Last weekend, I eagerly traveled to Berlin for the inaugural NixCon, a conference centered around the Nix package manager and declarative NixOS linux distribution.
Nix aims to make developing, building, and distributing software easier and more reliable by eschewing the normal “imperative” model of packaging, where installing and updating software can break other apps by interfering with common dependencies. Nix brings other advantages too. Such as enforced “total” dependency graphs that reduce the likelihood of builds breaking unpredictably and binary-caches, where the artefacts of builds are safely reused between machines.
Proceedings opened with Eelco Dolstra outlining the impressive growth that the Nix project has sustained in contributors and end-users. He ran through his plans for the project - an improved CLI interface, removing bottlenecks in Hydra (think large continuous integration tool building the universe and making the resulting builds available for everyone), and improving support for containers and cloud deployments.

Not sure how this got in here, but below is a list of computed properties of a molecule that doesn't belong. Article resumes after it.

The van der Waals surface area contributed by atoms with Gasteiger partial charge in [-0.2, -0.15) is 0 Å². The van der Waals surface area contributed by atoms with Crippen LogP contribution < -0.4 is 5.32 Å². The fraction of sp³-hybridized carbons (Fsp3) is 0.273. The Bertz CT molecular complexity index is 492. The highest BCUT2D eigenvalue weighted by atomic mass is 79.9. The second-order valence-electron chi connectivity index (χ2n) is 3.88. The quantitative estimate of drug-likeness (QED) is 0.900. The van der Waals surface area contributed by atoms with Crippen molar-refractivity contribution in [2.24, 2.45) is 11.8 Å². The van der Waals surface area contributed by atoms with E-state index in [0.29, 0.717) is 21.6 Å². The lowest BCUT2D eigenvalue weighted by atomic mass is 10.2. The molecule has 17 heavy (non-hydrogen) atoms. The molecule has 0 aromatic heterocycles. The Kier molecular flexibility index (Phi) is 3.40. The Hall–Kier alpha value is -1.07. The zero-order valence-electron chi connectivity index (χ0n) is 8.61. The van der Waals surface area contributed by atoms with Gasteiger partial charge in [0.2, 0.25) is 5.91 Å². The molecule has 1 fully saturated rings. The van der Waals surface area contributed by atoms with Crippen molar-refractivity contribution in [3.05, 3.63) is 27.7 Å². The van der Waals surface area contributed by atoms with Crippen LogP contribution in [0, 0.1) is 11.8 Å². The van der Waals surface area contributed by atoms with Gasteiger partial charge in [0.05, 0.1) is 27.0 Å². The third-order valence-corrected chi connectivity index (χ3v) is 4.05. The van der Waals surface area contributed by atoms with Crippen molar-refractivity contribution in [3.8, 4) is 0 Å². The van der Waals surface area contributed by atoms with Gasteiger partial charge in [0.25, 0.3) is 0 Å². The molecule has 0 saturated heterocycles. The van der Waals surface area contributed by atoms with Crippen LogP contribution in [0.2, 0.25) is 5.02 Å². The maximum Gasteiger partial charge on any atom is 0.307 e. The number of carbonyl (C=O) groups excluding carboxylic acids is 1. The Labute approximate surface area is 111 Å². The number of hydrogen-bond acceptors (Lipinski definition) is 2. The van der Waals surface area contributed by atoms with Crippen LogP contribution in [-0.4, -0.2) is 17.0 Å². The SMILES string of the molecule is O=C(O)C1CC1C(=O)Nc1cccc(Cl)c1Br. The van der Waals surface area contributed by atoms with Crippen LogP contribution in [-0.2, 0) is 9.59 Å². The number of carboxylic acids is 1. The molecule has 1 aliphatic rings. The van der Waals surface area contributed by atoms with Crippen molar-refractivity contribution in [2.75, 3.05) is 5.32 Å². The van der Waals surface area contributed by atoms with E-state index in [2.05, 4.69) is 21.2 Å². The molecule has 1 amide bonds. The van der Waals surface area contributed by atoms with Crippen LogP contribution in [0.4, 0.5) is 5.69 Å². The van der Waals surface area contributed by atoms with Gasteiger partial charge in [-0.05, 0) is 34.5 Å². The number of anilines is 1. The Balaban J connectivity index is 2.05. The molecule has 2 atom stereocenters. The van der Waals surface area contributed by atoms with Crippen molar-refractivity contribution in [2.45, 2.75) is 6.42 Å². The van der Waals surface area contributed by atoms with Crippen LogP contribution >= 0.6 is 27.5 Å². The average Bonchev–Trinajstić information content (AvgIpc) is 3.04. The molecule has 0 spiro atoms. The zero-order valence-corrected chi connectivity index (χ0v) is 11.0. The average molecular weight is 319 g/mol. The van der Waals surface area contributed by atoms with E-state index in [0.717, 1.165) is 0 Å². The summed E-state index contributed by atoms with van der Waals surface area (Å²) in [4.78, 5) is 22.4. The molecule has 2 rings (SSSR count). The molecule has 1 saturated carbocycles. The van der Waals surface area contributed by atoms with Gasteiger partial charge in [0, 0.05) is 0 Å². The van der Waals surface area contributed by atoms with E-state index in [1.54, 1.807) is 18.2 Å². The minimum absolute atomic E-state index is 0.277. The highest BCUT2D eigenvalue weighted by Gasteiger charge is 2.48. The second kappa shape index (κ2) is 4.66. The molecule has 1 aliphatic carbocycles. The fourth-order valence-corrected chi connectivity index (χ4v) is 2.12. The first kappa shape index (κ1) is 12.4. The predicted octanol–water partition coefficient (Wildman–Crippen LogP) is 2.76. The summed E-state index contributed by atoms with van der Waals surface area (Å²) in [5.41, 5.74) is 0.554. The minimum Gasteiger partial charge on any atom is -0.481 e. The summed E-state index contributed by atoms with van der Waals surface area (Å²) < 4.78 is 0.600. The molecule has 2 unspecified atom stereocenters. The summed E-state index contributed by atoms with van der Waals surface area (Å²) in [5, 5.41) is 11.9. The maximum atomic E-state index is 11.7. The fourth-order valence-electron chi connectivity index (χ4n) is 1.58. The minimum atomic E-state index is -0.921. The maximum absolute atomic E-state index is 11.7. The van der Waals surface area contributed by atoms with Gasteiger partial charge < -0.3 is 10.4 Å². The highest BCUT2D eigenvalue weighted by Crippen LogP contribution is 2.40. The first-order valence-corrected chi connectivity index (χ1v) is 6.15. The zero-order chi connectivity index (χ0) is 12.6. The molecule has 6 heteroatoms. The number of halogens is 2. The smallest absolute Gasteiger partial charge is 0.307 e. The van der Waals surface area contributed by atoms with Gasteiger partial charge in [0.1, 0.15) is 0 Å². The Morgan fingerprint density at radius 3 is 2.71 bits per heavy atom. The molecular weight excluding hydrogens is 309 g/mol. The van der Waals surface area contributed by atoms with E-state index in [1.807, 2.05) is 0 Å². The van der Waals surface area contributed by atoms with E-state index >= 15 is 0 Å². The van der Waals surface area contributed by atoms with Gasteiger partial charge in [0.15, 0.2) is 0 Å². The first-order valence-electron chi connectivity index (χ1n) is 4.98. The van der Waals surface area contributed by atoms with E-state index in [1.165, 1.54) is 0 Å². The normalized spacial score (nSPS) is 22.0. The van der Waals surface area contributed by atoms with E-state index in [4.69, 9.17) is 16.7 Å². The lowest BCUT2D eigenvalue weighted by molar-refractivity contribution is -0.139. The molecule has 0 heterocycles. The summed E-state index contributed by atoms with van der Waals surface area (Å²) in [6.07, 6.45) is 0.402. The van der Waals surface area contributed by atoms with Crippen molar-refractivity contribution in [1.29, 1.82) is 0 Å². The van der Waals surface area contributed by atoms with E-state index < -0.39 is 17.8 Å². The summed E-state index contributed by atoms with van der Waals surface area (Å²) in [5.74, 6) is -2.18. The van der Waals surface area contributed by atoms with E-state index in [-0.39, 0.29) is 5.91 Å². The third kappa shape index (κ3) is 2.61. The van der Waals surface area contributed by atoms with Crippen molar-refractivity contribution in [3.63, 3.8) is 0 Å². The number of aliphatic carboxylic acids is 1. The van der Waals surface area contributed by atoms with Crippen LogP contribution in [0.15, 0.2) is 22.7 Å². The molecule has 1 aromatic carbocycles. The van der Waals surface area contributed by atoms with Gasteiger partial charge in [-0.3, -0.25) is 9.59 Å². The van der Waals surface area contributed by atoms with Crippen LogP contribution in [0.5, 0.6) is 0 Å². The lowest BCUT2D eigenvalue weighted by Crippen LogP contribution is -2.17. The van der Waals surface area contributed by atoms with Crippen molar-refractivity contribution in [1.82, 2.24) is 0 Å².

What followed was a great series of talks from Nix contributors and users, nimbly explaining and demonstrating the possibilities for using Nix, and how it works under the hood.
One of the stand-out talks of the conference was Oliver Charles’ talk about the extensively used Nix and Hydra based development, deployment, and acceptance-testing workflow at Fynder. It was awesome hearing how adopting Nix and using it fully worked out so well.
At the end of Saturday, I gave my Lightning talk about how I use Yesod & Nix to QA our webhooks offering at Intercom. A small but interesting success story I think!
In total, NixCon was a lot of fun and a major success, jam packed with actionable information and tips. I’m greatly looking forward to the next one!